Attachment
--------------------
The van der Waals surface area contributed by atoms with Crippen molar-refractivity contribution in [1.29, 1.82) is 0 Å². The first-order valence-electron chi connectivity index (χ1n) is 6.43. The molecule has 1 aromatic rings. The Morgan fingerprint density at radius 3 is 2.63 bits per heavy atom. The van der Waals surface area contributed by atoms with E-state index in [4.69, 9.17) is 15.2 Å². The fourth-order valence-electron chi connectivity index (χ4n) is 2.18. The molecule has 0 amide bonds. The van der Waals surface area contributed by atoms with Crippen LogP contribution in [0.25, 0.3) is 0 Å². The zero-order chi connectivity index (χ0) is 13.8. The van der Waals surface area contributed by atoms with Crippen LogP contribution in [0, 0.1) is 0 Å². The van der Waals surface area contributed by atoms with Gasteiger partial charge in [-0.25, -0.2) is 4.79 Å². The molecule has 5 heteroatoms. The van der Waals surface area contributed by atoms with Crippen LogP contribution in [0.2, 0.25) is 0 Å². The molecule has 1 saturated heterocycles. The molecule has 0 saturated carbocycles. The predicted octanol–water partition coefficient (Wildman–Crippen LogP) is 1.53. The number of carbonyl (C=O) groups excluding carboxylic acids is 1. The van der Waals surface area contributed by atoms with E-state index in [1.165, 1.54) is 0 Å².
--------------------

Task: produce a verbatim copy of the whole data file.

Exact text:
The van der Waals surface area contributed by atoms with Crippen molar-refractivity contribution in [1.29, 1.82) is 0 Å². The first-order valence-electron chi connectivity index (χ1n) is 6.43. The molecule has 1 aromatic rings. The Morgan fingerprint density at radius 3 is 2.63 bits per heavy atom. The van der Waals surface area contributed by atoms with E-state index in [4.69, 9.17) is 15.2 Å². The fourth-order valence-electron chi connectivity index (χ4n) is 2.18. The molecule has 0 amide bonds. The van der Waals surface area contributed by atoms with Crippen LogP contribution in [0.25, 0.3) is 0 Å². The zero-order chi connectivity index (χ0) is 13.8. The van der Waals surface area contributed by atoms with Crippen LogP contribution in [0, 0.1) is 0 Å². The van der Waals surface area contributed by atoms with Gasteiger partial charge in [-0.25, -0.2) is 4.79 Å². The molecule has 5 heteroatoms. The van der Waals surface area contributed by atoms with Crippen LogP contribution in [0.2, 0.25) is 0 Å². The molecule has 1 saturated heterocycles. The molecule has 0 saturated carbocycles. The predicted octanol–water partition coefficient (Wildman–Crippen LogP) is 1.53. The number of carbonyl (C=O) groups excluding carboxylic acids is 1. The van der Waals surface area contributed by atoms with E-state index in [1.165, 1.54) is 0 Å².